UpFront: Let's Acknowledge Significant Lives
By Brian J. Hogan
Quite some time ago, I was doing some writing on a topic of interest to the late theoretical physicist Edward Teller, an early member of the Manhattan Project who is often called the father of the hydrogen bomb. He agreed to talk to me, and invited me to have breakfast with him.
We met at a hotel in Boston, and the conversation was wide-ranging and interesting. During our breakfast, Teller asked a waiter for a half-cup of coffee. The waiter promptly provided a generous pour of coffee that filled Teller's cup and much of the cup's saucer. Teller courteously, but firmly, asked for a half-cup of coffee and a clean saucer. The waiter left, rather ticked, with the over-full cup, and returned with the specified half-filled cup.
It became very evident to me that morning that neither the waiter nor anyone else in sight knew who was at the table—Edward Teller was anonymous in that building.
Now, whatever one might think of Teller's work, he was a man who lived a life of consequence. He mattered.
I am quite certain that if a member of a Boston athletic team such as the Red Sox or Celtics had strolled through the hotel lobby, there would have been quite a buzz. Yet such persons represent nothing more than a bit of entertainment—foam on the waves, so to speak.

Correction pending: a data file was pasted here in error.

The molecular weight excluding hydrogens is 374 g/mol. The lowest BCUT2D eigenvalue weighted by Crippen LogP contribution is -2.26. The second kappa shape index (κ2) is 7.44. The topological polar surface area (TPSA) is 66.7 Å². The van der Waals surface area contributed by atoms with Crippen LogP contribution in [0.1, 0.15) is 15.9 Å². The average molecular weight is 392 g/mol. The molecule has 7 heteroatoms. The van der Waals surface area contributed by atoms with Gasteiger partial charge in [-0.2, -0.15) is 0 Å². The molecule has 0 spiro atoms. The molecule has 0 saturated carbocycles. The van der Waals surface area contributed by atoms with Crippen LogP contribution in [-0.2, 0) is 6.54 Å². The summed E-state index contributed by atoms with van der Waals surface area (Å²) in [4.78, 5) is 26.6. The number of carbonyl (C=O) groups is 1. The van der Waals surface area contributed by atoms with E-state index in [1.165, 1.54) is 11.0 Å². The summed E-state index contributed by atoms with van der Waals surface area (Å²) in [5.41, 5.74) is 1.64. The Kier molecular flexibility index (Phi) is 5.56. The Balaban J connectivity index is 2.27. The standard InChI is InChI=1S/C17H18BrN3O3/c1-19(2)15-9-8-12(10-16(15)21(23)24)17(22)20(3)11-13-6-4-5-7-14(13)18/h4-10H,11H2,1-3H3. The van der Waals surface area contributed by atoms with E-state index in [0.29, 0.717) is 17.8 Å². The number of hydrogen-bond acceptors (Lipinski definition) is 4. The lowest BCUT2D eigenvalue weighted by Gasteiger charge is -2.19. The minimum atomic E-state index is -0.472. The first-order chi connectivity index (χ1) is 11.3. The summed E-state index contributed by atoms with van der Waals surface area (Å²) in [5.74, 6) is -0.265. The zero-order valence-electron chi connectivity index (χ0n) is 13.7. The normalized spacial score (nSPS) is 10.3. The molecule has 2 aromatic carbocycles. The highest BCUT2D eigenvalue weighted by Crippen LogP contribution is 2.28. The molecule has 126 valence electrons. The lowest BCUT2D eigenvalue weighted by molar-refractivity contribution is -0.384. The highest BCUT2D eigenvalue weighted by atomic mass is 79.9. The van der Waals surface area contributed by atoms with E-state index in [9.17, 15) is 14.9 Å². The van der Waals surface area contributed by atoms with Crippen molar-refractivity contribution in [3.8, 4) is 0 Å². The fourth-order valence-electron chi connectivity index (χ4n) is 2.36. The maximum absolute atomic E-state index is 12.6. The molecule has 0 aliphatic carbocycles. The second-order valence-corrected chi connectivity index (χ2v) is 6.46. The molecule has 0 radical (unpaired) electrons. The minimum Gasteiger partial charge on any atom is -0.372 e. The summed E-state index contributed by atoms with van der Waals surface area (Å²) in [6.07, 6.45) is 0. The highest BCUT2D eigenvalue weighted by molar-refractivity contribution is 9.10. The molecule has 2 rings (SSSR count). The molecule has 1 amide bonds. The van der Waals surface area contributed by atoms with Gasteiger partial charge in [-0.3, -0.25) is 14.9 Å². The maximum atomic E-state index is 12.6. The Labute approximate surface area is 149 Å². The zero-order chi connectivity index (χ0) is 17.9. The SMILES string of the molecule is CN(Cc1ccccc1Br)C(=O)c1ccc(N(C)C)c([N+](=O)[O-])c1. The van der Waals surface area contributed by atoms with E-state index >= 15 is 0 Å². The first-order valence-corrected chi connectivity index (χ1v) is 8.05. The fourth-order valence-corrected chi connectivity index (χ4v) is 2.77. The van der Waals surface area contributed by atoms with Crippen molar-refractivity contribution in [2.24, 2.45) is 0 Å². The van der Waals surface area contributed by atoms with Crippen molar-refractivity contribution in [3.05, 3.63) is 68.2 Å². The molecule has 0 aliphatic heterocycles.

As a nation, we need to appreciate the difference between the truly consequential and the trivial. Teller's life work was, and is, genuinely significant; the career of a Red Sox outfielder is not.
Patrick Hanratty, whose career is presented in this issue, has also lived a significant life. He is recognized as the father of CAD/CAM software and did early work in NC programming. Program a part, and you are employing technology pioneered by Hanratty.
We honor him as the subject of this year's Masters of Manufacturing profile. Like previous Masters, among them John Parsons (father of NC), Richard Morley (the PLC), Joseph Engelberger (industrial robotics), and Joseph Juran (quality), Hanratty has made major contributions to the creation of the modern manufacturing enterprise, and his work in manufacturing will touch the lives of generations yet to be born.
Manufacturing is often presented to the public view as a backwater inhabited by trolls. It's nothing of the sort. Manufacturing is a vital field of applied science where the ideas of designers and design engineers are given material form, using scientific principles, to make products that satisfy human needs. The careers of our Masters of Manufacturing demonstrate that it is possible to live a life of consequence in this field, a life that can influence the futures of literally billions of people.
This article was first published in the July 2010 edition of Manufacturing Engineering magazine.